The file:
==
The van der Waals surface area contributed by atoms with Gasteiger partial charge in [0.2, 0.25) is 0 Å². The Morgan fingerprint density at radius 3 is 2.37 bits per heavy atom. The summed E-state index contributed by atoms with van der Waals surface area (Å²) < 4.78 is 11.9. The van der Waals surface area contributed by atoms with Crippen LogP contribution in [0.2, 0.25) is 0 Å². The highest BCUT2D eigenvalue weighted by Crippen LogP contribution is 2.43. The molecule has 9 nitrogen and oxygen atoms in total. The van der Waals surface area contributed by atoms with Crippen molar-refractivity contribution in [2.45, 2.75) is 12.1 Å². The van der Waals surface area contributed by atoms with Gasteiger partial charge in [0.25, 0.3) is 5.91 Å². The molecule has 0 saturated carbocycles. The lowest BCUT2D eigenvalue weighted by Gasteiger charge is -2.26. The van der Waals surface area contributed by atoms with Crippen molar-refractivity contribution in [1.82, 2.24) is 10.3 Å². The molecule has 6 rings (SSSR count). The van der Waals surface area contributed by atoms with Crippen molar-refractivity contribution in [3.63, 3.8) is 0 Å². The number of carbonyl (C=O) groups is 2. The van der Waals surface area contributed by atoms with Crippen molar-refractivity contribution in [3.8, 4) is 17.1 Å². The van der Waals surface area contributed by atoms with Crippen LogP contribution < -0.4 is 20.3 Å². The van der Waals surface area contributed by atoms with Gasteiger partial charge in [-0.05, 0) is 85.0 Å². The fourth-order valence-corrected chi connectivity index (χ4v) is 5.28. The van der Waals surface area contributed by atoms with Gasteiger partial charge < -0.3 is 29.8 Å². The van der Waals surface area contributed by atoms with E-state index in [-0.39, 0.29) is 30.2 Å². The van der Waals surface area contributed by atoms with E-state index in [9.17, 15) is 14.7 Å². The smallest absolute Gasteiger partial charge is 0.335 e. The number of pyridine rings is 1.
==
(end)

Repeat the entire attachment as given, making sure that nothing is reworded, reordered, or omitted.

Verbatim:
The van der Waals surface area contributed by atoms with Gasteiger partial charge in [0.2, 0.25) is 0 Å². The Morgan fingerprint density at radius 3 is 2.37 bits per heavy atom. The summed E-state index contributed by atoms with van der Waals surface area (Å²) < 4.78 is 11.9. The van der Waals surface area contributed by atoms with Crippen LogP contribution in [0.2, 0.25) is 0 Å². The highest BCUT2D eigenvalue weighted by Crippen LogP contribution is 2.43. The molecule has 9 nitrogen and oxygen atoms in total. The van der Waals surface area contributed by atoms with Crippen molar-refractivity contribution in [2.45, 2.75) is 12.1 Å². The van der Waals surface area contributed by atoms with Gasteiger partial charge in [0.25, 0.3) is 5.91 Å². The molecule has 0 saturated carbocycles. The lowest BCUT2D eigenvalue weighted by Gasteiger charge is -2.26. The van der Waals surface area contributed by atoms with Crippen molar-refractivity contribution in [1.82, 2.24) is 10.3 Å². The molecule has 6 rings (SSSR count). The van der Waals surface area contributed by atoms with Crippen molar-refractivity contribution in [3.63, 3.8) is 0 Å². The number of carbonyl (C=O) groups is 2. The van der Waals surface area contributed by atoms with Crippen molar-refractivity contribution in [3.8, 4) is 17.1 Å². The van der Waals surface area contributed by atoms with Crippen LogP contribution < -0.4 is 20.3 Å². The van der Waals surface area contributed by atoms with Gasteiger partial charge in [-0.05, 0) is 85.0 Å². The fourth-order valence-corrected chi connectivity index (χ4v) is 5.28. The van der Waals surface area contributed by atoms with Gasteiger partial charge < -0.3 is 29.8 Å². The van der Waals surface area contributed by atoms with E-state index in [-0.39, 0.29) is 30.2 Å². The van der Waals surface area contributed by atoms with E-state index in [9.17, 15) is 14.7 Å². The smallest absolute Gasteiger partial charge is 0.335 e. The number of pyridine rings is 1.